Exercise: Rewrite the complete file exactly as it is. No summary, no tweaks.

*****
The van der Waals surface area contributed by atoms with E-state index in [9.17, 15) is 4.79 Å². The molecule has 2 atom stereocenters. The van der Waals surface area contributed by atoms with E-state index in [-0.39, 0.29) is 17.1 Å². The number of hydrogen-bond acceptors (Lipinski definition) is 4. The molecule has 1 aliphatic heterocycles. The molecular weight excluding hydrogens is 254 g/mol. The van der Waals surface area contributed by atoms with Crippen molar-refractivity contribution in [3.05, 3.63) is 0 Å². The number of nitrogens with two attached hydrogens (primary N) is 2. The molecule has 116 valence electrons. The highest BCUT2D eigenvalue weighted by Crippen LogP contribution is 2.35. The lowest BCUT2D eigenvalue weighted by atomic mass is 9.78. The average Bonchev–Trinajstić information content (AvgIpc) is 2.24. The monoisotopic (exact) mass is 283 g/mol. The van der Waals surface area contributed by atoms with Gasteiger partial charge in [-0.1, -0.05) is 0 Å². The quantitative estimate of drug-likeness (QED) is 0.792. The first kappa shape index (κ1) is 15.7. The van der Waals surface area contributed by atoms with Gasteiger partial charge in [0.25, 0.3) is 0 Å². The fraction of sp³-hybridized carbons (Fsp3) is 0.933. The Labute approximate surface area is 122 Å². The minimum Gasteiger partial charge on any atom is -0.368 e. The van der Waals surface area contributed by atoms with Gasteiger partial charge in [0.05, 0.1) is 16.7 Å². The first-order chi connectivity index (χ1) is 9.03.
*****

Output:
The van der Waals surface area contributed by atoms with E-state index in [9.17, 15) is 4.79 Å². The molecule has 2 atom stereocenters. The van der Waals surface area contributed by atoms with E-state index in [-0.39, 0.29) is 17.1 Å². The number of hydrogen-bond acceptors (Lipinski definition) is 4. The molecule has 1 aliphatic heterocycles. The molecular weight excluding hydrogens is 254 g/mol. The van der Waals surface area contributed by atoms with Crippen molar-refractivity contribution in [3.05, 3.63) is 0 Å². The number of nitrogens with two attached hydrogens (primary N) is 2. The molecule has 116 valence electrons. The highest BCUT2D eigenvalue weighted by Crippen LogP contribution is 2.35. The lowest BCUT2D eigenvalue weighted by atomic mass is 9.78. The average Bonchev–Trinajstić information content (AvgIpc) is 2.24. The monoisotopic (exact) mass is 283 g/mol. The van der Waals surface area contributed by atoms with Gasteiger partial charge in [-0.1, -0.05) is 0 Å². The quantitative estimate of drug-likeness (QED) is 0.792. The first kappa shape index (κ1) is 15.7. The van der Waals surface area contributed by atoms with Gasteiger partial charge in [0.25, 0.3) is 0 Å². The fraction of sp³-hybridized carbons (Fsp3) is 0.933. The Labute approximate surface area is 122 Å². The minimum Gasteiger partial charge on any atom is -0.368 e. The van der Waals surface area contributed by atoms with Gasteiger partial charge in [0.05, 0.1) is 16.7 Å². The first-order chi connectivity index (χ1) is 9.03.